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SIDE BY SIDE : USC Defensive Backs Mark Carrier and Cleveland Colter Are Both Candidates for the Jim Thorpe Award

Times Staff Writer

As a safety tandem, USC’s Mark Carrier and Cleveland Colter work together as teammates.

In a sense, though, they are competing against one another. Both have been nominated for the Jim Thorpe Award, given to the nation’s best collegiate defensive back.

Their skills are so comparable that you can’t mention one without referring to the other. They are usually interviewed as an entry, as they were recently.

Carrier and Colter have been compared favorably to Ronnie Lott and Dennis Smith, USC’s stylish safeties of the late ‘70s and early ‘80s, who are now National Football League stars.

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However, Carrier and Colter have established their own identities in a relatively short time.

Both became starters last season--Carrier at free safety as a redshirt freshman and Colter at strong safety as a sophomore--and quickly became impact players.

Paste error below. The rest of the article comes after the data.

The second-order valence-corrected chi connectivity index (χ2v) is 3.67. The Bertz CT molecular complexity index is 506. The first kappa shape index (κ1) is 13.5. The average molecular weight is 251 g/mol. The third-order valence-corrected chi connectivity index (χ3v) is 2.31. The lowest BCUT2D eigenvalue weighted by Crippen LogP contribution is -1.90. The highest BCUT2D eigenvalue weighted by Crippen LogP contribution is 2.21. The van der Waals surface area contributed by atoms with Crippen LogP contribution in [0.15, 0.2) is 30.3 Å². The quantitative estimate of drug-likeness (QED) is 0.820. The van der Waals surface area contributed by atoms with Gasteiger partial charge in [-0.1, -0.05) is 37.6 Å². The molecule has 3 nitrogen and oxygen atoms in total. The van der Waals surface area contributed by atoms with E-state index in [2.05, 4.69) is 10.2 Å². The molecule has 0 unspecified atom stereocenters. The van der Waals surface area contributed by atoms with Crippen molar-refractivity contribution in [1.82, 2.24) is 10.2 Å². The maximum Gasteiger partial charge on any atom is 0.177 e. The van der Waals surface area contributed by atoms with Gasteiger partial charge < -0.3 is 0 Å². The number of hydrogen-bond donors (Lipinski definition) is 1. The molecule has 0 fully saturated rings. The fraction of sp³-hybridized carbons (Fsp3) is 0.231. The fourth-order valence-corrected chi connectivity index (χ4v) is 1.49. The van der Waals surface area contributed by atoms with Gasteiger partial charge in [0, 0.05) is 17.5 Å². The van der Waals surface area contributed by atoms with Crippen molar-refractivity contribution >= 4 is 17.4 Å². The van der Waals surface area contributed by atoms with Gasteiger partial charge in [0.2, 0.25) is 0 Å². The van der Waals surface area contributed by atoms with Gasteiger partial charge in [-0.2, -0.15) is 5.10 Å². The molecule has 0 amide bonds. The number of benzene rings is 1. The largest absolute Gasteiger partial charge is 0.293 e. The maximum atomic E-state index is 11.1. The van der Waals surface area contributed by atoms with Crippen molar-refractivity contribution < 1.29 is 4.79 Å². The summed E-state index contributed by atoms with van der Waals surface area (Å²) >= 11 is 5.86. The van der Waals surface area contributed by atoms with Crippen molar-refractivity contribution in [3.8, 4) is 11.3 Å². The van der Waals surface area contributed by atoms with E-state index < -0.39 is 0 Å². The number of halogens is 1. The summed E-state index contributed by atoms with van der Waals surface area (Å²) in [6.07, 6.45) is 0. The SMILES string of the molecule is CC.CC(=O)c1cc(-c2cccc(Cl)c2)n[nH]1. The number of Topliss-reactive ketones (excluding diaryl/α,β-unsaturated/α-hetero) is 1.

Carrier had 115 tackles, tops among returning players; 2 forced fumbles; 3 fumble recoveries, and 4 interceptions, 2 at the expense of UCLA’s Troy Aikman, the nation’s passing efficiency leader at the time.

Colter had a team-high 6 interceptions in 1987, including 3 against Stanford, USC’s opponent Saturday at Palo Alto. He returned one interception 94 yards for a touchdown against California. He also had 100 tackles and a team-high 13 pass deflections.

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“One pro scout told me recently that Carrier and Colter are so good, it’s hard to believe that they’re underclassmen,” said Bobby April, USC’s defensive backfield coach. “They both have great instincts for knowing where the ball is at all times.”